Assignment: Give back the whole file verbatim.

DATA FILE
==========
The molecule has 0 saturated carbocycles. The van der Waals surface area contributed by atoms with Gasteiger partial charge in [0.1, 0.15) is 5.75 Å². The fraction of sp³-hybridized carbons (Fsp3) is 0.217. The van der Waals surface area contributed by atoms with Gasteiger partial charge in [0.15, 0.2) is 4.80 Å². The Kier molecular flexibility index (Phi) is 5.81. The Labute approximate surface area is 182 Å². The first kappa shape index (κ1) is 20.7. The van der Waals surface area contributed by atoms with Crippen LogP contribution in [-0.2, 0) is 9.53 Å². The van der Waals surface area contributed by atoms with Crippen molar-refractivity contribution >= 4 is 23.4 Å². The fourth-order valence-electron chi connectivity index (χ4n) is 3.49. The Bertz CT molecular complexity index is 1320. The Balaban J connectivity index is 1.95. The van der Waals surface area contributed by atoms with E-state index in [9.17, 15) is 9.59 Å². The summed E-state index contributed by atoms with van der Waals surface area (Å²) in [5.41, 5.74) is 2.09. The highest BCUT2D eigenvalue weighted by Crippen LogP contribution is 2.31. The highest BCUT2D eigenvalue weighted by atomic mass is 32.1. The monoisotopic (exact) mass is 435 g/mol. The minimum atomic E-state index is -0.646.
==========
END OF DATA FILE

The molecule has 0 saturated carbocycles. The van der Waals surface area contributed by atoms with Gasteiger partial charge in [0.1, 0.15) is 5.75 Å². The fraction of sp³-hybridized carbons (Fsp3) is 0.217. The van der Waals surface area contributed by atoms with Gasteiger partial charge in [0.15, 0.2) is 4.80 Å². The Kier molecular flexibility index (Phi) is 5.81. The Labute approximate surface area is 182 Å². The first kappa shape index (κ1) is 20.7. The van der Waals surface area contributed by atoms with Crippen LogP contribution in [-0.2, 0) is 9.53 Å². The van der Waals surface area contributed by atoms with Crippen molar-refractivity contribution >= 4 is 23.4 Å². The fourth-order valence-electron chi connectivity index (χ4n) is 3.49. The Bertz CT molecular complexity index is 1320. The Balaban J connectivity index is 1.95. The van der Waals surface area contributed by atoms with E-state index in [9.17, 15) is 9.59 Å². The summed E-state index contributed by atoms with van der Waals surface area (Å²) in [5.41, 5.74) is 2.09. The highest BCUT2D eigenvalue weighted by Crippen LogP contribution is 2.31. The highest BCUT2D eigenvalue weighted by atomic mass is 32.1. The monoisotopic (exact) mass is 435 g/mol. The minimum atomic E-state index is -0.646.